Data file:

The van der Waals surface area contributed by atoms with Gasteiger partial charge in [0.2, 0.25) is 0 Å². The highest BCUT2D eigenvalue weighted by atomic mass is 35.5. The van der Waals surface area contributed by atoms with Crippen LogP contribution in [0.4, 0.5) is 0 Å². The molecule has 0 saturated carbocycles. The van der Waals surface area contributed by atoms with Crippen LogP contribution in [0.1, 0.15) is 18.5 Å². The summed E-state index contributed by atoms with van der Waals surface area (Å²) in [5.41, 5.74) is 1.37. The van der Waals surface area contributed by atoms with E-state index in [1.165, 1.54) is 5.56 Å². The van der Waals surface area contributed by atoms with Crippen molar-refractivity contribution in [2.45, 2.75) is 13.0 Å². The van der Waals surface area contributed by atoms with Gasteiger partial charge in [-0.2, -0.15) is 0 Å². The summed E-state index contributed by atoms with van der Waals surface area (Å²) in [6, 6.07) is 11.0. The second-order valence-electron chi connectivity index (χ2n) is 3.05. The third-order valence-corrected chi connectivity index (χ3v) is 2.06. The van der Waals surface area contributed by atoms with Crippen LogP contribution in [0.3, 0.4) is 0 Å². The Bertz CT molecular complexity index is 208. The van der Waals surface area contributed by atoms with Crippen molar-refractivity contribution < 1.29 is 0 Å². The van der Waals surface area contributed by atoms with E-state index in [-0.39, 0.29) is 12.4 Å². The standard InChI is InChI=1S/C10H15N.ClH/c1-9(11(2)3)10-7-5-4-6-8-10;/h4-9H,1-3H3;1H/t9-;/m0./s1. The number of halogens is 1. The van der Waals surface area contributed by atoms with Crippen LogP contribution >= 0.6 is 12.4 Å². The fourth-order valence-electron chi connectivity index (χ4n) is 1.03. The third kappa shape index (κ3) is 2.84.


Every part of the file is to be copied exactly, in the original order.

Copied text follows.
The van der Waals surface area contributed by atoms with Gasteiger partial charge in [0.2, 0.25) is 0 Å². The highest BCUT2D eigenvalue weighted by atomic mass is 35.5. The van der Waals surface area contributed by atoms with Crippen LogP contribution in [0.4, 0.5) is 0 Å². The molecule has 0 saturated carbocycles. The van der Waals surface area contributed by atoms with Crippen LogP contribution in [0.1, 0.15) is 18.5 Å². The summed E-state index contributed by atoms with van der Waals surface area (Å²) in [5.41, 5.74) is 1.37. The van der Waals surface area contributed by atoms with E-state index in [1.165, 1.54) is 5.56 Å². The van der Waals surface area contributed by atoms with Crippen molar-refractivity contribution in [2.45, 2.75) is 13.0 Å². The van der Waals surface area contributed by atoms with Gasteiger partial charge in [-0.2, -0.15) is 0 Å². The summed E-state index contributed by atoms with van der Waals surface area (Å²) in [6, 6.07) is 11.0. The second-order valence-electron chi connectivity index (χ2n) is 3.05. The third-order valence-corrected chi connectivity index (χ3v) is 2.06. The van der Waals surface area contributed by atoms with Crippen LogP contribution in [0.3, 0.4) is 0 Å². The Bertz CT molecular complexity index is 208. The van der Waals surface area contributed by atoms with Crippen molar-refractivity contribution < 1.29 is 0 Å². The van der Waals surface area contributed by atoms with E-state index in [-0.39, 0.29) is 12.4 Å². The standard InChI is InChI=1S/C10H15N.ClH/c1-9(11(2)3)10-7-5-4-6-8-10;/h4-9H,1-3H3;1H/t9-;/m0./s1. The number of halogens is 1. The van der Waals surface area contributed by atoms with Crippen LogP contribution >= 0.6 is 12.4 Å². The fourth-order valence-electron chi connectivity index (χ4n) is 1.03. The third kappa shape index (κ3) is 2.84.